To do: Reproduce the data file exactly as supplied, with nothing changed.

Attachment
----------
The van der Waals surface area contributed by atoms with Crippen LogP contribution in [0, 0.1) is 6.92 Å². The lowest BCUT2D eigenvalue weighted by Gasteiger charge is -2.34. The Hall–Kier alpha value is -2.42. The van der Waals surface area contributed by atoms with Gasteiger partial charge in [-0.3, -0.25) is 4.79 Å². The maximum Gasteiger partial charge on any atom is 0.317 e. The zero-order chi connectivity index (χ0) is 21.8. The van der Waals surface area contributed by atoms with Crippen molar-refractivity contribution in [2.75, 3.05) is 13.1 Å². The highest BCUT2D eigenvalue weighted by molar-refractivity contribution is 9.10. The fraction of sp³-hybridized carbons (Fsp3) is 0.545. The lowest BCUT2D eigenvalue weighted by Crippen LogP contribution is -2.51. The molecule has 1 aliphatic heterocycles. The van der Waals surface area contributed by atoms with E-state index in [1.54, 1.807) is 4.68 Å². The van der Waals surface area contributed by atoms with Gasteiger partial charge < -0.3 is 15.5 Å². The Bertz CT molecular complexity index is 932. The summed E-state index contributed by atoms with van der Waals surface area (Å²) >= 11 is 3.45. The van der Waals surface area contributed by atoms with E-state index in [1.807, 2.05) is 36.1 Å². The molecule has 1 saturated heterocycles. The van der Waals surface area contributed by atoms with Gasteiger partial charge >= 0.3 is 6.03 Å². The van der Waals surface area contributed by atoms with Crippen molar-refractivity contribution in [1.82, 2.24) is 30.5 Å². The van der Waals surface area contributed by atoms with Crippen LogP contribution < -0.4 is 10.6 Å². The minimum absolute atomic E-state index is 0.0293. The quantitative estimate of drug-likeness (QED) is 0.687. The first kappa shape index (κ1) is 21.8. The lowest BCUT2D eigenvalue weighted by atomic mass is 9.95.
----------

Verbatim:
The van der Waals surface area contributed by atoms with Crippen LogP contribution in [0, 0.1) is 6.92 Å². The lowest BCUT2D eigenvalue weighted by Gasteiger charge is -2.34. The Hall–Kier alpha value is -2.42. The van der Waals surface area contributed by atoms with Gasteiger partial charge in [-0.3, -0.25) is 4.79 Å². The maximum Gasteiger partial charge on any atom is 0.317 e. The zero-order chi connectivity index (χ0) is 21.8. The van der Waals surface area contributed by atoms with Crippen molar-refractivity contribution in [2.75, 3.05) is 13.1 Å². The highest BCUT2D eigenvalue weighted by molar-refractivity contribution is 9.10. The fraction of sp³-hybridized carbons (Fsp3) is 0.545. The lowest BCUT2D eigenvalue weighted by Crippen LogP contribution is -2.51. The molecule has 1 aliphatic heterocycles. The van der Waals surface area contributed by atoms with E-state index in [1.54, 1.807) is 4.68 Å². The van der Waals surface area contributed by atoms with Gasteiger partial charge < -0.3 is 15.5 Å². The Bertz CT molecular complexity index is 932. The summed E-state index contributed by atoms with van der Waals surface area (Å²) >= 11 is 3.45. The van der Waals surface area contributed by atoms with E-state index in [1.807, 2.05) is 36.1 Å². The molecule has 1 saturated heterocycles. The van der Waals surface area contributed by atoms with Gasteiger partial charge >= 0.3 is 6.03 Å². The van der Waals surface area contributed by atoms with Crippen molar-refractivity contribution in [1.82, 2.24) is 30.5 Å². The van der Waals surface area contributed by atoms with Crippen LogP contribution < -0.4 is 10.6 Å². The minimum absolute atomic E-state index is 0.0293. The quantitative estimate of drug-likeness (QED) is 0.687. The first kappa shape index (κ1) is 21.8. The lowest BCUT2D eigenvalue weighted by atomic mass is 9.95.